Saving the Middle East's Past With Twitter and Other Online Tools

Archaeologists use Facebook and YouTube, too, to document the destruction and raise awareness

Archaeologists Wield Twitter and Other Online Tools to Save the Middle East’s Past 1

Karsten Moran/The New York Times

Monica Hanna, an archaeologist who has taught at the American U. in Cairo, visited an Egyptian tomb at the Metropolitan Museum of Art, in New York, in her campaign to protect the heritage of the ancient civilization from modern violence.

In 2011, after three decades of working in Syria, the archaeologist Glenn M. Schwartz was unable to return to his dig at the Bronze Age city of Umm el-Marra. The growing civil war had made work in the country impossible.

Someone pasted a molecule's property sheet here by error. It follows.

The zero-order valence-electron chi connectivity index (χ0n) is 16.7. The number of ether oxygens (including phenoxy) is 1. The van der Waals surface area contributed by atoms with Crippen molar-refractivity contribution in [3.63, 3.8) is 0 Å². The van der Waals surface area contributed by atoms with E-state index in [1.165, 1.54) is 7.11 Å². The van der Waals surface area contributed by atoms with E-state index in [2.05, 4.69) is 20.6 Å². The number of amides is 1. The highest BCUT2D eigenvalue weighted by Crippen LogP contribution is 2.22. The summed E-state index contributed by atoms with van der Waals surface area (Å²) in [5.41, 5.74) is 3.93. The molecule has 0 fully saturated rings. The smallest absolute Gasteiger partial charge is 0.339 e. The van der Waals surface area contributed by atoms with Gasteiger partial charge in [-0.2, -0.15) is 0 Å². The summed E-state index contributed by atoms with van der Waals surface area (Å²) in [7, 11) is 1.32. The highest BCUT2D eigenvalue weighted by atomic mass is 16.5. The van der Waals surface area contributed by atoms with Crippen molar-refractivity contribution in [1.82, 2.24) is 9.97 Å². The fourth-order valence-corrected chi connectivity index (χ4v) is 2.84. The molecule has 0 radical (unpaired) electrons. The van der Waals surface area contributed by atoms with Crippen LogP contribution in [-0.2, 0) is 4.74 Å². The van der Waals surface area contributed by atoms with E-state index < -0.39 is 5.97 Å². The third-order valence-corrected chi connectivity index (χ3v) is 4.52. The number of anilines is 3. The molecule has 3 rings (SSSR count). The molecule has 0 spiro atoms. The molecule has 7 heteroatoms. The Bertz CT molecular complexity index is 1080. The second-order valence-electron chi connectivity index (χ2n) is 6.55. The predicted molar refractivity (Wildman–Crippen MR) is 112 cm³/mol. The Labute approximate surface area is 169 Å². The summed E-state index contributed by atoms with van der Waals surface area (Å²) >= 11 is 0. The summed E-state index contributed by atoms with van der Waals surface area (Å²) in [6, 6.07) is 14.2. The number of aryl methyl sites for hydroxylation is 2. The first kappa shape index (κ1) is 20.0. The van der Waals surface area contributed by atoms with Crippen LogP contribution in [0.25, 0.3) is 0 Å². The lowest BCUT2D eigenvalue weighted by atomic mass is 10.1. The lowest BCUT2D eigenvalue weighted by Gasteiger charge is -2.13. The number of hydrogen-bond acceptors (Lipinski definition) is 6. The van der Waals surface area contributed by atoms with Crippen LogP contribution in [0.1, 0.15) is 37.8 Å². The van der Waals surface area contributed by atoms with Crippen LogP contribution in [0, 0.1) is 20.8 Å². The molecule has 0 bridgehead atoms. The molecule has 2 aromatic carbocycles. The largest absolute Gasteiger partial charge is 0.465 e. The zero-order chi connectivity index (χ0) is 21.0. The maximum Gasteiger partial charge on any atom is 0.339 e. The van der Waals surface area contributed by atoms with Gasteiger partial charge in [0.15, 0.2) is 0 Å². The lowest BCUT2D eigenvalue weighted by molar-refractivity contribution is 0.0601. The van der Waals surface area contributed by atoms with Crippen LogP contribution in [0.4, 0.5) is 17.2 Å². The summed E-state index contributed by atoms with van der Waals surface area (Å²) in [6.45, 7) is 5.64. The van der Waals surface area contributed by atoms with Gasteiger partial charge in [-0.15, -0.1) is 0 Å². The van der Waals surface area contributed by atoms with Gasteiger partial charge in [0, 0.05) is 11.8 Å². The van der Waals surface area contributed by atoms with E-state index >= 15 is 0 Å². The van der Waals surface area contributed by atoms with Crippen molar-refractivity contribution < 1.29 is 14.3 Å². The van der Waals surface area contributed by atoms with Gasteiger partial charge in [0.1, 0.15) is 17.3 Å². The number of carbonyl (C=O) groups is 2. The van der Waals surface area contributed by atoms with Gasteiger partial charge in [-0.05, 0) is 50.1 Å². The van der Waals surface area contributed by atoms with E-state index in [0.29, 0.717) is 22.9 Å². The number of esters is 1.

Like many archaeologists of the Middle East, Mr. Schwartz, a professor at the Johns Hopkins University, is watching the news from the region with deep concern and, he says, a feeling of impotence. "It’s heartbreaking to see what’s happened in Syria